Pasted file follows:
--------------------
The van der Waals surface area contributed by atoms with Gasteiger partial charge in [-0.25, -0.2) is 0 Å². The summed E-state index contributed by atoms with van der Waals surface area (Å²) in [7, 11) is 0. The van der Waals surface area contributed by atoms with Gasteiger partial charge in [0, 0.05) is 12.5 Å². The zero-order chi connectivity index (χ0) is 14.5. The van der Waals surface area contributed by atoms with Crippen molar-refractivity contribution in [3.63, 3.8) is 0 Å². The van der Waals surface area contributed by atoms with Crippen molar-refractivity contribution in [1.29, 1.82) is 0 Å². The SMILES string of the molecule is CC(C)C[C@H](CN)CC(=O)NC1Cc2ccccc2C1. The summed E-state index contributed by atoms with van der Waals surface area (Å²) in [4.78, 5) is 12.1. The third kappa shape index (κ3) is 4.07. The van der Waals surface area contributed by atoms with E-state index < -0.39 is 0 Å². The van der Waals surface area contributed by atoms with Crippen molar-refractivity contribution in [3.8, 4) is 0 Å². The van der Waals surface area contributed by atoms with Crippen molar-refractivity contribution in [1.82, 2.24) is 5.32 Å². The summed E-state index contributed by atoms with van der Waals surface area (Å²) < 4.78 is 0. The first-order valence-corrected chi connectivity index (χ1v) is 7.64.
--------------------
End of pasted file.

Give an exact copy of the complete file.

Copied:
The van der Waals surface area contributed by atoms with Gasteiger partial charge in [-0.25, -0.2) is 0 Å². The summed E-state index contributed by atoms with van der Waals surface area (Å²) in [7, 11) is 0. The van der Waals surface area contributed by atoms with Gasteiger partial charge in [0, 0.05) is 12.5 Å². The zero-order chi connectivity index (χ0) is 14.5. The van der Waals surface area contributed by atoms with Crippen molar-refractivity contribution in [3.63, 3.8) is 0 Å². The van der Waals surface area contributed by atoms with Crippen molar-refractivity contribution in [1.29, 1.82) is 0 Å². The SMILES string of the molecule is CC(C)C[C@H](CN)CC(=O)NC1Cc2ccccc2C1. The summed E-state index contributed by atoms with van der Waals surface area (Å²) in [4.78, 5) is 12.1. The third kappa shape index (κ3) is 4.07. The van der Waals surface area contributed by atoms with E-state index < -0.39 is 0 Å². The van der Waals surface area contributed by atoms with Crippen molar-refractivity contribution in [3.8, 4) is 0 Å². The van der Waals surface area contributed by atoms with Crippen molar-refractivity contribution in [1.82, 2.24) is 5.32 Å². The summed E-state index contributed by atoms with van der Waals surface area (Å²) < 4.78 is 0. The first-order valence-corrected chi connectivity index (χ1v) is 7.64.